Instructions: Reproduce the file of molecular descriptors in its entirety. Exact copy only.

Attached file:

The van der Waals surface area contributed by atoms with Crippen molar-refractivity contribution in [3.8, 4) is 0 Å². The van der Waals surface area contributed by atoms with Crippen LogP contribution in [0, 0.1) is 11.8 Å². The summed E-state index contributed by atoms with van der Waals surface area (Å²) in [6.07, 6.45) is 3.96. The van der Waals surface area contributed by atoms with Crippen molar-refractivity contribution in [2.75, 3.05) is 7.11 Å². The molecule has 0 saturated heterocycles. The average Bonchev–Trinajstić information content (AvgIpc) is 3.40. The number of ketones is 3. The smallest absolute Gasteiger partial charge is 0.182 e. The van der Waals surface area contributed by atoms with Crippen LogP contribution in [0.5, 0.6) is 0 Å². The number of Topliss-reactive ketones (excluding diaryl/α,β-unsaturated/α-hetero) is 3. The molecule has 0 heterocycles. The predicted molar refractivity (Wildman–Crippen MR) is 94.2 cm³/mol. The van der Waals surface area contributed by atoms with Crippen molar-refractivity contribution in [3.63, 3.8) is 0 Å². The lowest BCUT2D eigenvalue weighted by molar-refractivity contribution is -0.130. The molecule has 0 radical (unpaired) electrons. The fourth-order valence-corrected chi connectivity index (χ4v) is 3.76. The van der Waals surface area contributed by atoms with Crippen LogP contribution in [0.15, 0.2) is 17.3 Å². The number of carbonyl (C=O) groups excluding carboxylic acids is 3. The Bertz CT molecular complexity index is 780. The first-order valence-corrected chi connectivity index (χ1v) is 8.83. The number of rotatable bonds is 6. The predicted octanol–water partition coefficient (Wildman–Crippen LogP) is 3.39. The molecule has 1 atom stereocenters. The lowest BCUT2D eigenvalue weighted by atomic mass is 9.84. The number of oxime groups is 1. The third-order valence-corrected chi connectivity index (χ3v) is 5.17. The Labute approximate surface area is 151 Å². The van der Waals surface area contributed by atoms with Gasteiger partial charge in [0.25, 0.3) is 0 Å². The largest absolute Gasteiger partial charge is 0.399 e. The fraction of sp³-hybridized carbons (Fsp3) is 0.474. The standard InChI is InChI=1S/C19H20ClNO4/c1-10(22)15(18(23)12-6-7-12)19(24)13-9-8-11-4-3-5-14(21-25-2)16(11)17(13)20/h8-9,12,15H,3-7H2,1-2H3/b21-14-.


The van der Waals surface area contributed by atoms with Crippen molar-refractivity contribution in [3.8, 4) is 0 Å². The van der Waals surface area contributed by atoms with Crippen LogP contribution in [0, 0.1) is 11.8 Å². The summed E-state index contributed by atoms with van der Waals surface area (Å²) in [6.07, 6.45) is 3.96. The van der Waals surface area contributed by atoms with Crippen molar-refractivity contribution in [2.75, 3.05) is 7.11 Å². The molecule has 0 saturated heterocycles. The average Bonchev–Trinajstić information content (AvgIpc) is 3.40. The number of ketones is 3. The smallest absolute Gasteiger partial charge is 0.182 e. The van der Waals surface area contributed by atoms with Crippen LogP contribution in [0.5, 0.6) is 0 Å². The number of Topliss-reactive ketones (excluding diaryl/α,β-unsaturated/α-hetero) is 3. The molecule has 0 heterocycles. The predicted molar refractivity (Wildman–Crippen MR) is 94.2 cm³/mol. The van der Waals surface area contributed by atoms with Crippen molar-refractivity contribution in [3.63, 3.8) is 0 Å². The lowest BCUT2D eigenvalue weighted by molar-refractivity contribution is -0.130. The molecule has 0 radical (unpaired) electrons. The fourth-order valence-corrected chi connectivity index (χ4v) is 3.76. The van der Waals surface area contributed by atoms with Crippen LogP contribution in [0.15, 0.2) is 17.3 Å². The number of carbonyl (C=O) groups excluding carboxylic acids is 3. The Bertz CT molecular complexity index is 780. The first-order valence-corrected chi connectivity index (χ1v) is 8.83. The number of rotatable bonds is 6. The predicted octanol–water partition coefficient (Wildman–Crippen LogP) is 3.39. The molecule has 1 atom stereocenters. The lowest BCUT2D eigenvalue weighted by atomic mass is 9.84. The number of oxime groups is 1. The third-order valence-corrected chi connectivity index (χ3v) is 5.17. The Labute approximate surface area is 151 Å². The van der Waals surface area contributed by atoms with Gasteiger partial charge in [0.25, 0.3) is 0 Å². The largest absolute Gasteiger partial charge is 0.399 e. The fraction of sp³-hybridized carbons (Fsp3) is 0.474. The standard InChI is InChI=1S/C19H20ClNO4/c1-10(22)15(18(23)12-6-7-12)19(24)13-9-8-11-4-3-5-14(21-25-2)16(11)17(13)20/h8-9,12,15H,3-7H2,1-2H3/b21-14-.